At 52, Mike Troidl is starting over.
The Pasco man has been doing construction since he was 16 years old and was a project coordinator for American Electric when he was laid off earlier this year.
At the time, he didn’t know what the future would hold. Now, with the help of the Dislocated Hanford Worker Retraining program, Troidl’s hopes to have his new business, MT Home Inspections, open by October.
Although more than 1,500 workers have been laid off from Hanford contractors since 2011, the reality of it for Troidl and others like him, doesn’t really settle until they reach the unemployment line.
“I hadn’t been unemployed for many years,” said Troidl. “I felt like I didn’t know where I was going to go.”
His first stop was the WorkSource Columbia Basin, where he received a packet of information and forms for filing for unemployment.
Within that packet, a flier for the Dislocated Hanford Worker Retraining Program caught Troidl’s eye.
Kristin Bridges, an employment specialist at WorkSource who works exclusively with dislocated Hanford workers, said the program can provide grant funding for training, tuition for college, trade schools or certifications, basic literacy, computer skills, job search and placement assistance and more.
In April, the U.S. Department of Labor awarded a $1.3 million National Emergency Grant to the Washington State Employment Security Department to specifically help workers affected by layoffs at companies engaged in environmental cleanup work at Hanford.
The grant allowed WorkSource to hire Bridges and two other employment specialists to help laid off Hanford workers embark on new careers.
After Troidl read the flier in his packet, he made an appointment with Bridges to see if he qualified for the program and to determine what his path might be.
“They really go through your background and your skills to see if there is a way to steer you or help you find what you want to do,” he said.
Troidl had an idea. When he had purchased a home in Kennewick five years prior, he had it inspected. At the time, his real estate agent had mentioned to Troidl that he should consider becoming a home inspector.
“He said he thought I would be good at it,” Troidl said.
Troidl asked his caseworker if that was an option, and the wheel was rolling. But Troidl had to provide the biggest push to get the option off the ground.
“I had to obtain some referrals from real estate agents that said that if I got licensed they would refer me,” Troidl said.
Within a few days, Troidl had a handful of letters from real estate agents and had started a business plan.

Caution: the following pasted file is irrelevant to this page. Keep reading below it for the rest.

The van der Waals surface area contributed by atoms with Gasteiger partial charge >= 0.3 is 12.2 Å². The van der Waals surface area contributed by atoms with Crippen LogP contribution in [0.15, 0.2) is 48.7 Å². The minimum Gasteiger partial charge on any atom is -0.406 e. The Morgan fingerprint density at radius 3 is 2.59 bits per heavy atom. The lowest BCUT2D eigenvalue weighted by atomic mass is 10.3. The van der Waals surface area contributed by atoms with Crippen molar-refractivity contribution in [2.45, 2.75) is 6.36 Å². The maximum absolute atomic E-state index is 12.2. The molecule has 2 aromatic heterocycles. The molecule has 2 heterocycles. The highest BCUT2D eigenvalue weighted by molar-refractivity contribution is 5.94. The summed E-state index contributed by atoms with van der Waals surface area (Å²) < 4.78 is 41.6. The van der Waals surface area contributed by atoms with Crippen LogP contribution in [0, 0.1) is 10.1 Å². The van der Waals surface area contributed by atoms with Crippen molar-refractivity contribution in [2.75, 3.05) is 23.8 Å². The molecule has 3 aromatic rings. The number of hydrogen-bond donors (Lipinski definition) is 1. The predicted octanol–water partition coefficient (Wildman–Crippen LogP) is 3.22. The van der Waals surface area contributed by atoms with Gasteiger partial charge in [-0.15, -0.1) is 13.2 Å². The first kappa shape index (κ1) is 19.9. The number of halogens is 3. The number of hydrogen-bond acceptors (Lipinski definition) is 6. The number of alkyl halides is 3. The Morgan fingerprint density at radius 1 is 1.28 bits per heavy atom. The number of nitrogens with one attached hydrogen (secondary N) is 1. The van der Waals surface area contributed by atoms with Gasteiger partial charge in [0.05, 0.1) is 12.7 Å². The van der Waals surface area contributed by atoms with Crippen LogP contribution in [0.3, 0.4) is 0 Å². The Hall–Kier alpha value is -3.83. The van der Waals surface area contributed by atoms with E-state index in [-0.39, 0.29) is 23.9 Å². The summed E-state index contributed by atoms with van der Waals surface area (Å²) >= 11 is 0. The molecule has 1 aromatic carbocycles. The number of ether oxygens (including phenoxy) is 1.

Bolstered by a good business plan and a long history in the construction business, Troidl’s plan to pursue home inspection certification was approved.
The certification required Troidl to complete 120 hours of classroom instruction followed by 40 hours of on-the-job training.
It wasn’t easy and it wasn’t cheap, but Troidl said the help he received through the program was invaluable.
“They paid for the course, which was $3,500, and my books, which were $210,” he said.
On top of that, the program covered the cost of 18 days of hotel stays in the Seattle area and is helping with the some of the costs of licensing his business and some tools.
Troidl said all that’s left for him is to take the final certification test, then he can get his license and bond.
“Then I will be on my way,” he said. “I’m excited, pumped and ready to go.”
While Troidl pursues a new business with the help of the program, Al Rizzo is looking at a new career.
Rizzo, of Richland, spent nearly 18 years at Hanford as an environmental scientist for Fluor.
He got 60 days notice that he was going to be laid off. He was 51 and the work he was doing at Hanford was very specialized to the site.
“That’s part of the reason I ended up in the program,” he said. “What I did out there is not private-sector work — you won’t even find it through environmental work. It wasn’t anywhere. I looked all over the country.”
So he gave up on that idea and started looking for opportunities closer to home, interviewing at banks and insurance companies. But he wasn’t getting any offers.
He heard about the program through WorkSource, signed up and met with case worker Leticia Torres.
“I wanted to do something different,” he said. “I had a friend who is a database administrator and my brother works for Oracle. I checked into becoming a database administrator and found that it met the criteria.”
Although the job met the program’s criteria of being in-demand, case workers also have to make sure the training is right for those pursuing it, said Bridges.
Rizzo is now attending CBC, pursuing a degree in information technology. At the same time, he volunteers at Kadlec, doing database work to gain experience.
“I’m hoping to get a paid internship there and figured (volunteering) was a good way to get my food in the door,” he said.
He considers his unemployment check to be his paycheck for going to school.
“That’s my job right now,” he said.
He knows that when he graduates he won’t be making the same kind of money he was at Hanford, but with a few years of hard work, he can get where he wants to be.
“This training will get me into an entry-level position,” he said. “But if you have two years of experience and the right certifications, you are looking at $100,000 a year.”
Bridges said she is surprised they haven’t had more laid off Hanford workers taking part in the program.
So far, only about 140 workers have been helped. Bridges said they would like to have helped up to 400 by the time the program expires in March, which is just around the corner.
“Right now we are trying to get the word out to as many people as possible so that we can meet our enrollment quotas and increase our opportunities for additional funding for our community,” she said.
For more information about the program, visit WorkSource at 815 N. Kellogg St. Suite D in Kennewick.